Belgium, France to pump extra 5.5 billion euros into Dexia

BRUSSELS Thu Nov 8, 2012 11:38am EST

The Dexia tower is seen in La Defense, near Paris, November 8, 2012. Belgium and France will pay 5.5 billion euros ($7 billion) to take almost full control of Dexia in the hope this third bailout will be the last for the bank that was once the world's largest municipal lender. REUTERS/John Schults

The Dexia tower is seen in La Defense, near Paris, November 8, 2012. Belgium and France will pay 5.5 billion euros ($7 billion) to take almost full control of Dexia in the hope this third bailout will be the last for the bank that was once the world's largest municipal lender.

Credit: Reuters/John Schults

BRUSSELS (Reuters) - Belgium and France will pay 5.5 billion euros ($7 billion) to take almost full control of Dexia (DEXI.BR) in the hope this third bailout will be the last for the bank that was once the world's largest municipal lender.

Dexia, which at its peak had business across Europe and a large U.S. empire, had relied on long-term lending serviced with short-term borrowing, which dried up in the financial crisis.

The capital injection is the third attempt by Belgium and France to shore up the lender and end its troubles. It absorbed 6.4 billion euros in 2008 and was pulled apart last year.

The governments announced the move shortly before Dexia released third-quarter earnings showing a net loss for the first nine months of 2.39 billion euros, hit by writedowns related to asset sales. It lost 11.6 billion euros last year.

Belgian Finance Minister Steven Vanackere said it should be the group's last recapitalization, but added: "Is it a total guarantee? People who give such a guarantee are unwise."

Dexia's third bailout serves as a warning for Spain and Greece to take decisive action to resolve their banking crises.

The size of bailouts can mount as losses on bad loans spiral, funding costs at troubled banks rise and costs go up for restructuring, asset sales and meeting state aid rules.

Ireland struggled to put its lenders on a firm footing until it implemented a March 2011 bailout that was its fourth attempt in two years to convince investors it had given banks enough capital to cope with more losses and halt an exodus of savers.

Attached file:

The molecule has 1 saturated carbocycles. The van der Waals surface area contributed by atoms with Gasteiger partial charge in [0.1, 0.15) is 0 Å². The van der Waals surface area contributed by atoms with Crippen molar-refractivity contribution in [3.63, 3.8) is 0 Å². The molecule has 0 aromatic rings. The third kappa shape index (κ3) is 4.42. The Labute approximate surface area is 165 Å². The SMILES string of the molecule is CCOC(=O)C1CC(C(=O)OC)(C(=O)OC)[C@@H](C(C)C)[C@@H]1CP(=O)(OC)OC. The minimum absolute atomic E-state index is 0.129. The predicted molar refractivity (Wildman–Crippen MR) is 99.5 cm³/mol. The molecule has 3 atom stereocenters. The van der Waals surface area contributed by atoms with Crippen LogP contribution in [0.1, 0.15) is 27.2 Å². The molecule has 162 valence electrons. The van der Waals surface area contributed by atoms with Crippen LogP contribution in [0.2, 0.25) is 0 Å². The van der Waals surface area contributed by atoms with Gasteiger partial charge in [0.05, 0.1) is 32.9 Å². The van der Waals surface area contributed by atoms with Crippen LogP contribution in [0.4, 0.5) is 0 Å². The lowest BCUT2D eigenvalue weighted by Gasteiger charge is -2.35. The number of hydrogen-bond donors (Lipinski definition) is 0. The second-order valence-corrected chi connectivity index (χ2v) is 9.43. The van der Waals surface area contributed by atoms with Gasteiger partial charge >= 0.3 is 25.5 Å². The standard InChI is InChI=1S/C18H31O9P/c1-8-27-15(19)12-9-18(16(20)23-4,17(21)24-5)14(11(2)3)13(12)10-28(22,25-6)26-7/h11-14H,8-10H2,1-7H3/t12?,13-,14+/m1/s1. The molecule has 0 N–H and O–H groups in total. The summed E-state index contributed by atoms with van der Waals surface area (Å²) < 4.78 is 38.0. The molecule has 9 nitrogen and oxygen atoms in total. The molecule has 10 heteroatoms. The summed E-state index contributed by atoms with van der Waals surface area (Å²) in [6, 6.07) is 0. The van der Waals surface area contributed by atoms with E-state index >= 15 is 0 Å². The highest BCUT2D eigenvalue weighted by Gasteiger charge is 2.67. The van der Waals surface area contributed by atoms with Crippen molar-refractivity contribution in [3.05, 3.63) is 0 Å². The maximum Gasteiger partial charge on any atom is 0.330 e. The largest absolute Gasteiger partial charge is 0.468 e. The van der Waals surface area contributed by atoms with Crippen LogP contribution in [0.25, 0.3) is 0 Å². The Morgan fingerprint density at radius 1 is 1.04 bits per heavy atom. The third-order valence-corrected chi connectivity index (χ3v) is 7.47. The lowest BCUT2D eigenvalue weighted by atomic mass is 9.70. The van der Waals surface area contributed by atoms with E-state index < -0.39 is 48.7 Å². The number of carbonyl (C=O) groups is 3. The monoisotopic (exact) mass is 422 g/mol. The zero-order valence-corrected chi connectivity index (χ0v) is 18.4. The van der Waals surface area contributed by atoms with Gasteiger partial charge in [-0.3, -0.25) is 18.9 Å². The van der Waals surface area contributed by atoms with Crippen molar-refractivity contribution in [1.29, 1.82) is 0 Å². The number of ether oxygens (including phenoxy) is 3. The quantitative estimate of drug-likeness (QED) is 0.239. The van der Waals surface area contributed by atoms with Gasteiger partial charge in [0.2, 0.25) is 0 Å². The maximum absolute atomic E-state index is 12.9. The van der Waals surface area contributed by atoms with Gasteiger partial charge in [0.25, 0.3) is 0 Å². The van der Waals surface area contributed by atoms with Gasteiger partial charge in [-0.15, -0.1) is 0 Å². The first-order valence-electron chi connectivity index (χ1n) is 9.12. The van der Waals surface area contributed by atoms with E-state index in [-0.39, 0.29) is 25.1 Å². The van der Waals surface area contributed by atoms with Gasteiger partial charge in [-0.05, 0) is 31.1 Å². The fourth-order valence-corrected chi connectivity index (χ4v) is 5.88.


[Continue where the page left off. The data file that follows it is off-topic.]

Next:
The money put into Dexia, classified as an investment rather than a cost, should not inflate Belgium's or France's deficits.

However, it will add to sovereign debt at a time of intense scrutiny of euro zone budgets. Belgium's national debt is already near 100 percent of annual economic output.

Belgium will sign over 2.92 billion euros, or 53 percent of the total capital, with France providing the remaining 2.59 billion euros, the Belgian and French ministries said.

In return they receive preference shares with voting rights, increasing their interest in Dexia to between 93 and 94 percent, Chief Executive Karel De Boeck told a news conference.

The group is currently majority-owned by public entities, although France and Belgium each own only 5.7 percent directly.

The bank has a total exposure of about 89 billion euros to France, 38 billion euros to Italy, 24 billion euros to Spain and 35 billion euros to the United States and Canada.

It has agreed to sell off most of its French arm for a nominal 1 euro. Dexia would be relieved of having to guarantee loans to French local authorities.

De Boeck said Dexia's balance sheet would be some 250 billion euros next year, dropping to around 50-60 billion euros by 2025. Barring a sudden intensification of the euro zone crisis, Dexia believes it can gradually run down its portfolio.

It says 88 percent of its bond and loan portfolio is investment grade and nothing should be called toxic. Defaults had so far been marginal, it said. "Dexia is not a bad bank, but a bank that does not have funding," De Boeck said.

CAPITAL INJECTION

Dexia said that as of the end of September it had a negative net asset position, mostly resulting from a write-down on the value of its holding in French arm Dexia Credit Local, prompting the need for fresh funds to stay in business.

As part of the deal, France and Belgium also agreed to readjust the division of guarantees to cover Dexia's borrowings.

In future, Belgium will take on 51.41 percent of these guarantees and France 45.59 percent. Previously the Belgian share had been 60.5 percent and that of France 36.5 percent. Luxembourg continues to back the remaining 3 percent.

The guarantees will be limited to a maximum of 85 billion euros, compared with 90 billion agreed a year ago.

Significantly, Dexia will in future pay the states a fee of just 5 basis points, compared with 95 bp now. Dexia had to pay fees of 725 million euros in the first nine months of 2012.

The plan needs approval from Dexia shareholders next month and the European Commission.

Dexia submitted a restructuring plan to the Commission in March, which envisages it pared down to a holding of bonds and outstanding loans, propped up by state guarantees.

French Finance Minister Pierre Moscovici told reporters the country now has a green light from Brussels to restructure Dexia's municipal finance unit, a key part of the rescue.

The plan calls for state bank Caisse des Depots et Consignations and the postal bank to take over those financing duties via a public bank dedicated to municipal lending, part of an effort to plug a funding gap for local entities.

The postal bank pledged on Thursday an extra 1 billion euros of long-term loans for local governments this year.

($1 = 0.7840 euros)

(Additional reporting by Robert-Jan Bartunek in Brussels, Steve Slater in London and Jean-Baptiste in Lyon; Editing by Erica Billingham)

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